The Joint Outfall “B” Unit 1A sewer rehab project was designed to rehabilitate 5,100 ln ft of 12-ft-diameter, 1957-constructed sewer conveyance system with reinforced fiberglass polymer mortar pipes with curves and straight alignment under live flow conditions. This holds the record for the largest sewer pipe rehabilitation using a segmental sliplining method in the U.S. as of Aug. 2018.
The pipe is moved using a carrier rig designed to lift 25,000-lb pieces of pipe. The pipe carrier could be self-propelled motorized or hitched to be pushed into the tunnel.
Making sure the one mile of tunnel is slip-lined in single season was the project’s most important goal. Another was meeting its deadline. If the Oct. 15 deadline was not met, the contractor would have to demobilize and remobilize again in April 2018. This would have added several million dollars to the cost.
“This segment required over 37 elbow (fittings) to be custom fabricated. This had to be done after a complete laser profiling operation, which was only possible in dry weather season,” said Bijan Khamanian, division manager for Hobas Pipe USA. “This results in a serious pipe and fittings production deadline to maintain the limits of the construction period. On top of this, the Hobas plant in Houston was shut down for eight days due to 100-year floods resulting from Hurricane Harvey starting on Aug. 25, 2017. Major road closures and a lack of trucks in the Houston area resulted in a two-week delay, on top of an already compressed work schedule.”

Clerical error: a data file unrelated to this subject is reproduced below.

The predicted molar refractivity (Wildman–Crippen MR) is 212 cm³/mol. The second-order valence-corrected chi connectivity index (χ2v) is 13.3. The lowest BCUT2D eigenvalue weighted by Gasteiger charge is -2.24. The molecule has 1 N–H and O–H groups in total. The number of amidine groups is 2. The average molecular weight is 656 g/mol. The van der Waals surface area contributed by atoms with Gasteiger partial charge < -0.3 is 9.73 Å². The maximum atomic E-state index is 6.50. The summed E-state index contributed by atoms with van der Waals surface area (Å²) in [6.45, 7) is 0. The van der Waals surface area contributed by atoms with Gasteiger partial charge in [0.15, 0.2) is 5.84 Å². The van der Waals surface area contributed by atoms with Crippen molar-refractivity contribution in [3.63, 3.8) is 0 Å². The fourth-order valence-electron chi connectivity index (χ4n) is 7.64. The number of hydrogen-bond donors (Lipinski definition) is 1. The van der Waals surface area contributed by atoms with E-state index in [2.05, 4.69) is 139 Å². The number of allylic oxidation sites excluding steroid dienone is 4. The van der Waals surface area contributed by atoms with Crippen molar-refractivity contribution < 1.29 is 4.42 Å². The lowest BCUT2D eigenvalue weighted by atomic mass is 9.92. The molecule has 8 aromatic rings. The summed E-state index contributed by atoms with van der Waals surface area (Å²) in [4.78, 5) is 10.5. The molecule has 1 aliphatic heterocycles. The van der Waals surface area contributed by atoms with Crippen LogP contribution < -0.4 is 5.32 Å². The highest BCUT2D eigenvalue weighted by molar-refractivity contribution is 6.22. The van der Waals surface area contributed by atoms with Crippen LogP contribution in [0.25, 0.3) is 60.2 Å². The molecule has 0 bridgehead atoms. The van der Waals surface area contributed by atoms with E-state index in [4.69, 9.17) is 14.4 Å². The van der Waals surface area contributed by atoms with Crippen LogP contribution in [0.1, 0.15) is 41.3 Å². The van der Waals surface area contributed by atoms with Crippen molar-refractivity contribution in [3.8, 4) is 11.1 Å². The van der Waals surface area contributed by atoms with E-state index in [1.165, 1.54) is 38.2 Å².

The contractor had to coordinate with the department of water and power and Southern California Gas due to the outfall’s proximity to the critical systems. Carson and Wilmington, Calif., are centers for petroleum refining and distribution in the Los Angeles area. Utilities could not be compromised as it would result in potential refinery incidents, industrial scale shutdown and other issues.
“The major challenges were April 15 to Oct. 15 dry season limits, curved alignments, storage area limitations with very large-size pipes, carry-in and grouting limitations,” Khamanian said.
One thousand one hundred ln ft of the work had to be completed in only 100 days to avoid impacting the daily operations of the Joint Water Pollution Control Facility.
“The client was very pleased with both the contractor and supplier working together to overcome the schedule limitations,” Khamanian said.